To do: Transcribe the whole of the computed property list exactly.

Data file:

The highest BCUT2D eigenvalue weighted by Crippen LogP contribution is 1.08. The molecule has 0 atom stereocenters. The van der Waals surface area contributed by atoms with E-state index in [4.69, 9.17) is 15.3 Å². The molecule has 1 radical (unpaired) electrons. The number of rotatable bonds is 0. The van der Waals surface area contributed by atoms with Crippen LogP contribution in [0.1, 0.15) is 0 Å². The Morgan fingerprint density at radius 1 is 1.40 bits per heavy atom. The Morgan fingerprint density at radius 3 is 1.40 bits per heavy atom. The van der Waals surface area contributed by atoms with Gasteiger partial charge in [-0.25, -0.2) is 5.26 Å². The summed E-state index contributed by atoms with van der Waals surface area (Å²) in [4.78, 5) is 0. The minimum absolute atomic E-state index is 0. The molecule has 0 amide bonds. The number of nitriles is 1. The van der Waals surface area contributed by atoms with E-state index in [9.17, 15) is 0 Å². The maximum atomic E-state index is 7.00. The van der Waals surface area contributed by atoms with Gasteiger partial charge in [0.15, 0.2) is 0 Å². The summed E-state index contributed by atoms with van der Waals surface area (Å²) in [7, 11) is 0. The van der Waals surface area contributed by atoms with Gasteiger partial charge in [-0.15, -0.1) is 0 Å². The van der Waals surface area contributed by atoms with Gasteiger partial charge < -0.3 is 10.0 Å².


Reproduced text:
The highest BCUT2D eigenvalue weighted by Crippen LogP contribution is 1.08. The molecule has 0 atom stereocenters. The van der Waals surface area contributed by atoms with E-state index in [4.69, 9.17) is 15.3 Å². The molecule has 1 radical (unpaired) electrons. The number of rotatable bonds is 0. The van der Waals surface area contributed by atoms with Crippen LogP contribution in [0.1, 0.15) is 0 Å². The Morgan fingerprint density at radius 1 is 1.40 bits per heavy atom. The Morgan fingerprint density at radius 3 is 1.40 bits per heavy atom. The van der Waals surface area contributed by atoms with Gasteiger partial charge in [-0.25, -0.2) is 5.26 Å². The summed E-state index contributed by atoms with van der Waals surface area (Å²) in [4.78, 5) is 0. The minimum absolute atomic E-state index is 0. The molecule has 0 amide bonds. The number of nitriles is 1. The van der Waals surface area contributed by atoms with E-state index in [9.17, 15) is 0 Å². The maximum atomic E-state index is 7.00. The van der Waals surface area contributed by atoms with Gasteiger partial charge in [0.15, 0.2) is 0 Å². The summed E-state index contributed by atoms with van der Waals surface area (Å²) in [7, 11) is 0. The van der Waals surface area contributed by atoms with Gasteiger partial charge in [-0.15, -0.1) is 0 Å². The van der Waals surface area contributed by atoms with Gasteiger partial charge < -0.3 is 10.0 Å².